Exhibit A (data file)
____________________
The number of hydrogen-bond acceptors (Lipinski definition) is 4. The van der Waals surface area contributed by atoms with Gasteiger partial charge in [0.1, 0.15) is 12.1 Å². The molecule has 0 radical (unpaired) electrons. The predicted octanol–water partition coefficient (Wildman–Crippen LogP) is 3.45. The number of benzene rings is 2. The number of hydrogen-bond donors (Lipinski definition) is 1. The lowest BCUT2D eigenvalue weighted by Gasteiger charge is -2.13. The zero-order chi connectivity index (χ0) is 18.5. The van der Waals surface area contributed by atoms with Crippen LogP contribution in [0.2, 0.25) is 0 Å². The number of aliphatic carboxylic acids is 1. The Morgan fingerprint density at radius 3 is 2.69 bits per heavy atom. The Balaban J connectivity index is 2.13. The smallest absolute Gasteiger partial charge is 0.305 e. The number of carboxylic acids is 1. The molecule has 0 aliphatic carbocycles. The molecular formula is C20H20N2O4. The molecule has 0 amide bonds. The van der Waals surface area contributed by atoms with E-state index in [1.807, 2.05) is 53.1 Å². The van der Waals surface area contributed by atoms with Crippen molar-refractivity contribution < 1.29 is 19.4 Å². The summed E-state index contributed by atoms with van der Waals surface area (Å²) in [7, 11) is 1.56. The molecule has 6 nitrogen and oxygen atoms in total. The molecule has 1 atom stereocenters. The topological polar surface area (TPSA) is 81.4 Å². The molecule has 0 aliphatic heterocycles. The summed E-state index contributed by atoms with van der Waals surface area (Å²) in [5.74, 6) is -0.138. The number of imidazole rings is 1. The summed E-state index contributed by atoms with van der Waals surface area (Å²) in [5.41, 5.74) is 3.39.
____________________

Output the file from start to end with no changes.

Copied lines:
The number of hydrogen-bond acceptors (Lipinski definition) is 4. The van der Waals surface area contributed by atoms with Gasteiger partial charge in [0.1, 0.15) is 12.1 Å². The molecule has 0 radical (unpaired) electrons. The predicted octanol–water partition coefficient (Wildman–Crippen LogP) is 3.45. The number of benzene rings is 2. The number of hydrogen-bond donors (Lipinski definition) is 1. The lowest BCUT2D eigenvalue weighted by Gasteiger charge is -2.13. The zero-order chi connectivity index (χ0) is 18.5. The van der Waals surface area contributed by atoms with Crippen LogP contribution in [0.2, 0.25) is 0 Å². The number of aliphatic carboxylic acids is 1. The Morgan fingerprint density at radius 3 is 2.69 bits per heavy atom. The Balaban J connectivity index is 2.13. The smallest absolute Gasteiger partial charge is 0.305 e. The number of carboxylic acids is 1. The molecule has 0 aliphatic carbocycles. The molecular formula is C20H20N2O4. The molecule has 0 amide bonds. The van der Waals surface area contributed by atoms with E-state index in [1.807, 2.05) is 53.1 Å². The van der Waals surface area contributed by atoms with Crippen molar-refractivity contribution < 1.29 is 19.4 Å². The summed E-state index contributed by atoms with van der Waals surface area (Å²) in [7, 11) is 1.56. The molecule has 6 nitrogen and oxygen atoms in total. The molecule has 1 atom stereocenters. The topological polar surface area (TPSA) is 81.4 Å². The molecule has 0 aliphatic heterocycles. The summed E-state index contributed by atoms with van der Waals surface area (Å²) in [5.74, 6) is -0.138. The number of imidazole rings is 1. The summed E-state index contributed by atoms with van der Waals surface area (Å²) in [5.41, 5.74) is 3.39.